Some Top MBA Programs Now Easier to Get Into, Bloomberg Businessweek Reports
A third of the top 30 U.S. business schools admitted a significantly larger percentage of applicants in 2010 than they did in 2008, according to a recent report by Bloomberg Businessweek.
That’s right. According to data compiled by Bloomberg BW, several top MBA programs became less selective –meaning they admitted a greater percentage of applicants to their programs – this year, including the University of Michigan’s Ross School of Business, UCLA’s Anderson School of Management and Indiana University’s Kelley School of Business. Of course, other schools – such as the University of Chicago Booth School of Business, Harvard Business School and Northwestern University’s Kellogg School of Management – became more selective or reported no change.
At schools where selectivity slipped, there are several factors behind the change, according to Bloomberg BW. For many, application volume has fallen off, so schools have fewer applicants to choose from. According to a recent survey of almost 500 MBA programs by the Graduate Management Admissions Council (GMAC), 47 percent report that application volumes are down this year, and 9 percent report a decline of more than 20 percent since 2009.
Other schools, meanwhile, have experienced expanded capacity in recent years thanks to new facilities and other improvements. At Michigan’s Ross School, for example, a new building has allowed the MBA program to grow from 430 to 500 students per class, Admissions Director Soojin Kwon Koh told Bloomberg BW. Able to admit more students than in the past, Ross’s selectivity slipped from 20 percent in 2008 to 25 percent in 2010.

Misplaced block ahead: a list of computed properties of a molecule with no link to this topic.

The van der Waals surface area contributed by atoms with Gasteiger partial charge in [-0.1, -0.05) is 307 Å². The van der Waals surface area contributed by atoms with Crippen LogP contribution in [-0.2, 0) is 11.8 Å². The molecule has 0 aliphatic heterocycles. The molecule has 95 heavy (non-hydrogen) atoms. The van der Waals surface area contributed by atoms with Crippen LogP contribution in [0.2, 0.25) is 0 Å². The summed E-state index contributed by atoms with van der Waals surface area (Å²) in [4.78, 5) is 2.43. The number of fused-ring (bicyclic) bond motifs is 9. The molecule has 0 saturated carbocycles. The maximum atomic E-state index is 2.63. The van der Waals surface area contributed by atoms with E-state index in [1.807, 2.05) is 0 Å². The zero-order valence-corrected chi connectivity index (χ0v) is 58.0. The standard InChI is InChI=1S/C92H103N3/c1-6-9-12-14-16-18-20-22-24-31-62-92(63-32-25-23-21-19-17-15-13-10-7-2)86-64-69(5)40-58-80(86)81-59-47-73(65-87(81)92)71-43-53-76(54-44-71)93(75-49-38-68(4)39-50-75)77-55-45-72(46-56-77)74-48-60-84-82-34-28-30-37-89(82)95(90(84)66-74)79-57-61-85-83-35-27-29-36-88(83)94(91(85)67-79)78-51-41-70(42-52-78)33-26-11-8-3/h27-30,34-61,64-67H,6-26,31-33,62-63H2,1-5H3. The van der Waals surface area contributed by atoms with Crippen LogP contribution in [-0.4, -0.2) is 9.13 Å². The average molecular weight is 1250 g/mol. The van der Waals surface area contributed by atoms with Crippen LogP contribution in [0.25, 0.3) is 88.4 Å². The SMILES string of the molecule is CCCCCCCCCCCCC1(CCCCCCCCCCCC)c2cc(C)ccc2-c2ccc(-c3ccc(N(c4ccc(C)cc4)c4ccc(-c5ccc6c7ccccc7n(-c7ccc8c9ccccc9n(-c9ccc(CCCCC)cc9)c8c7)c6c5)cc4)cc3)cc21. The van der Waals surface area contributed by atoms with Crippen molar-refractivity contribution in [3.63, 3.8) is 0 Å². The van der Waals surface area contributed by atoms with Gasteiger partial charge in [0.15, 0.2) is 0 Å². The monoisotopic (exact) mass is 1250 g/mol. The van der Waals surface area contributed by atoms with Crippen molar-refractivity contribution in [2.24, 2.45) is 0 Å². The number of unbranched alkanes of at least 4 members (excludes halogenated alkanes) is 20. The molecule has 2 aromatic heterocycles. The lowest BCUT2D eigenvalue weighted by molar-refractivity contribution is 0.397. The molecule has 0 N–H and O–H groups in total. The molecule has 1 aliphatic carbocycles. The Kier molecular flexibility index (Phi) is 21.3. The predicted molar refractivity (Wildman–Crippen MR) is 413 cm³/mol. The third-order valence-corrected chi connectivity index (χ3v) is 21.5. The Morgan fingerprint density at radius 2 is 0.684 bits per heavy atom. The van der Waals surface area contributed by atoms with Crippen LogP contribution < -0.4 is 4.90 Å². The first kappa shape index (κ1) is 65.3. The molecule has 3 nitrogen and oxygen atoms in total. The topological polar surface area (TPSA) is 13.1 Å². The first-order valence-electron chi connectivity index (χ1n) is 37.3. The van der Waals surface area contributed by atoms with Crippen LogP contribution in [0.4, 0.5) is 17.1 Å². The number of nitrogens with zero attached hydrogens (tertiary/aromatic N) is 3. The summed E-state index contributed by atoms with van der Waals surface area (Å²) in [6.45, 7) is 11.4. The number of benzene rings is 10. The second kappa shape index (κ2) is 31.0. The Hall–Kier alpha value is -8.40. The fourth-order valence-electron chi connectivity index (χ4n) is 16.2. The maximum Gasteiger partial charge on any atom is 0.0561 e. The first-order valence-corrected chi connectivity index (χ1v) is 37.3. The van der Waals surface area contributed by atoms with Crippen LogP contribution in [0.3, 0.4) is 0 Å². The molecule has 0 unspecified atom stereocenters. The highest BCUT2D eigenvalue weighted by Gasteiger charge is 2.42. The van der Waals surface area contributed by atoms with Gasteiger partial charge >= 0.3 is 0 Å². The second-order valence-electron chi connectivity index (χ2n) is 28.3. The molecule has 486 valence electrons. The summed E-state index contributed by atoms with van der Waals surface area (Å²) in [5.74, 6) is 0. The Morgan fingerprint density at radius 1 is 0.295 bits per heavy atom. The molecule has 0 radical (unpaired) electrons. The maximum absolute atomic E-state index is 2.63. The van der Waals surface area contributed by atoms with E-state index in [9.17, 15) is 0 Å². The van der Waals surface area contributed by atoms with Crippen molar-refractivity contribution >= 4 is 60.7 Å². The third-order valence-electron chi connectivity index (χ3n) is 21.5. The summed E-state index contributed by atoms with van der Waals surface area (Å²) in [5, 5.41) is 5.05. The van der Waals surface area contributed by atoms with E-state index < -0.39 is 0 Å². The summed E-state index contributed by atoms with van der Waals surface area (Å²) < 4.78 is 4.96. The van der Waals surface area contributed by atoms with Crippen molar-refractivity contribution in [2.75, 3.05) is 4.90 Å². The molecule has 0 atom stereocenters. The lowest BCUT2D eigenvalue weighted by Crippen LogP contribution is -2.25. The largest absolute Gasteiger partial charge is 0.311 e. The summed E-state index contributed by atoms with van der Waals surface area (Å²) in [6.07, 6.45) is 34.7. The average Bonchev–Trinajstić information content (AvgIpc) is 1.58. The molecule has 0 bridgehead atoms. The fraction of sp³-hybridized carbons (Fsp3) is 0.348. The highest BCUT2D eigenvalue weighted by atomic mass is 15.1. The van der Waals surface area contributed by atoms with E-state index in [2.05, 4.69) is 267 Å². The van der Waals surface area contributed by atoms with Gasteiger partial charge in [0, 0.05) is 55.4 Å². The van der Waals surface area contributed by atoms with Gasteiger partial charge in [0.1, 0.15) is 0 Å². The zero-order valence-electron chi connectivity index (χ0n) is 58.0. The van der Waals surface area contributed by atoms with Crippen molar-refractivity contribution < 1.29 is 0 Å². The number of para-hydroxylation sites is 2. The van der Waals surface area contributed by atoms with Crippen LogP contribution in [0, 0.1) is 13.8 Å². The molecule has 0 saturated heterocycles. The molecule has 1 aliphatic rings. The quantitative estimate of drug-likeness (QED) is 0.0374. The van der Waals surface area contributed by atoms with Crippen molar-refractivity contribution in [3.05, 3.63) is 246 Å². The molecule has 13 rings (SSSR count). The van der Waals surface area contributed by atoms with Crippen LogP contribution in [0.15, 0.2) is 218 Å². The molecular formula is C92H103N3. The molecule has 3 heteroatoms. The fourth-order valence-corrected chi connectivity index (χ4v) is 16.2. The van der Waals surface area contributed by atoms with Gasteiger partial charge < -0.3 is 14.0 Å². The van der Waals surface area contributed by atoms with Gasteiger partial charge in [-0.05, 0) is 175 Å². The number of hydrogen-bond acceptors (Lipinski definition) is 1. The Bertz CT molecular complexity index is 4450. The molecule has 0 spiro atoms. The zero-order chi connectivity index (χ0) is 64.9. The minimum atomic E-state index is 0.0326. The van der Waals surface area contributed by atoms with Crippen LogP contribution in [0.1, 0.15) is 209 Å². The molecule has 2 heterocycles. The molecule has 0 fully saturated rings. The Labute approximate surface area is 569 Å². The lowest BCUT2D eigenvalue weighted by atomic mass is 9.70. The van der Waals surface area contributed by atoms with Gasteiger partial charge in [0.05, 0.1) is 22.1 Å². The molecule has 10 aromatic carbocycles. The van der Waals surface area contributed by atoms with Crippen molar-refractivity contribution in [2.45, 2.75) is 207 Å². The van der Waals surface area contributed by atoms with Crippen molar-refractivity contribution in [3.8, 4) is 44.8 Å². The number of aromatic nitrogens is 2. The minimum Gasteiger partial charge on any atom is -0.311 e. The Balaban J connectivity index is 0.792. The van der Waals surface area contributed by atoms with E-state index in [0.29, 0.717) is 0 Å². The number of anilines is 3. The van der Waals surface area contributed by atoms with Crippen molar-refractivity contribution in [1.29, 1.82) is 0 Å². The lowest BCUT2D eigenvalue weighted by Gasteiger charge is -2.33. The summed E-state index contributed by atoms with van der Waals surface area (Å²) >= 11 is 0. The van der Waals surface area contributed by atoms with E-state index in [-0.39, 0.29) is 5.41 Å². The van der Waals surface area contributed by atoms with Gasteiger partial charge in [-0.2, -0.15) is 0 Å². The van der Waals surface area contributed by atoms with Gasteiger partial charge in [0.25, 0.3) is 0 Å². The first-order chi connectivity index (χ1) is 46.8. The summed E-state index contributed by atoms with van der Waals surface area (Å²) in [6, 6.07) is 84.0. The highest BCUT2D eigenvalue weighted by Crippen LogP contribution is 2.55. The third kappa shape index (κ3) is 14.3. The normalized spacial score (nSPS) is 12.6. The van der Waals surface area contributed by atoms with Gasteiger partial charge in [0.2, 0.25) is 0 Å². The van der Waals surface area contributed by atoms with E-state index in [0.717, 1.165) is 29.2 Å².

Still other schools suggest that growing less selective is a positive change that reflects better marketing of its program. That was the case at the University of Maryland’s Smith School of Business, says Robert Krapfel, associate dean of MBA and MS programs. “When more high-quality people apply, you can admit a higher proportion of them, and this is what we strive to accomplish,” Krapfel wrote in an email to Bloomberg BW. Smith went from accepting 28 percent of applicants in 2008 to 38 percent in 2010, according to the Bloomberg BW report. Krapfel also noted that, like Ross, Smith increased its class size in 2010, by 22 percent.
Finally, some schools attribute their selectivity slide to the fact that applicants are getting smarter about where to apply. Cornell University’s Johnson School went from admitting 19 percent of applicants in 2008 to 22 percent in 2009 and 23 percent in 2010, according to the Bloomberg BW report.
Randall Sawyer, Johnson assistant dean of admissions, financial aid and inclusion, told Bloomberg BW that part of that is the result of candidates doing a better job of assessing their own fit with given MBA programs and applying accordingly. In doing so, they are giving admissions committees fewer but better choices, he said.
For the full Bloomberg Businessweek article, click here.